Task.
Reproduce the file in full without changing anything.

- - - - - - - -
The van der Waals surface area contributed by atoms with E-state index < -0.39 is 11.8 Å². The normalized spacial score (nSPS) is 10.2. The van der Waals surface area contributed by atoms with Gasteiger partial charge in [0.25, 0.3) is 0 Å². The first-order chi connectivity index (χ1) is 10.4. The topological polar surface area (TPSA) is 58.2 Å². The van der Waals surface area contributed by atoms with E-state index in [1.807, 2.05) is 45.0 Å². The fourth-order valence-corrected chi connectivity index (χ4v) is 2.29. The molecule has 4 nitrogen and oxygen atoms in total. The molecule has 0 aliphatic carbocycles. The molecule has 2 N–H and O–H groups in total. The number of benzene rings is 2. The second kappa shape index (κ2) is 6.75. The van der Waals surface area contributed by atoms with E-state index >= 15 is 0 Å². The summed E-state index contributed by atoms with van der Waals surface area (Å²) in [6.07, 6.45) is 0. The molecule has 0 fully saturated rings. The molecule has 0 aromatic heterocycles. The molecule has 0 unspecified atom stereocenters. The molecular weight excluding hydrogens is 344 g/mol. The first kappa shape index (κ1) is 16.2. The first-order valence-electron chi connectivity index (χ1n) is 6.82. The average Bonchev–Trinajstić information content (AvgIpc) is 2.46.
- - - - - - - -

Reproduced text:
The van der Waals surface area contributed by atoms with E-state index < -0.39 is 11.8 Å². The normalized spacial score (nSPS) is 10.2. The van der Waals surface area contributed by atoms with Gasteiger partial charge in [0.25, 0.3) is 0 Å². The first-order chi connectivity index (χ1) is 10.4. The topological polar surface area (TPSA) is 58.2 Å². The van der Waals surface area contributed by atoms with E-state index in [1.807, 2.05) is 45.0 Å². The fourth-order valence-corrected chi connectivity index (χ4v) is 2.29. The molecule has 4 nitrogen and oxygen atoms in total. The molecule has 0 aliphatic carbocycles. The molecule has 2 N–H and O–H groups in total. The number of benzene rings is 2. The second kappa shape index (κ2) is 6.75. The van der Waals surface area contributed by atoms with E-state index >= 15 is 0 Å². The summed E-state index contributed by atoms with van der Waals surface area (Å²) in [6.07, 6.45) is 0. The molecule has 0 fully saturated rings. The molecule has 0 aromatic heterocycles. The molecule has 0 unspecified atom stereocenters. The molecular weight excluding hydrogens is 344 g/mol. The first kappa shape index (κ1) is 16.2. The first-order valence-electron chi connectivity index (χ1n) is 6.82. The average Bonchev–Trinajstić information content (AvgIpc) is 2.46.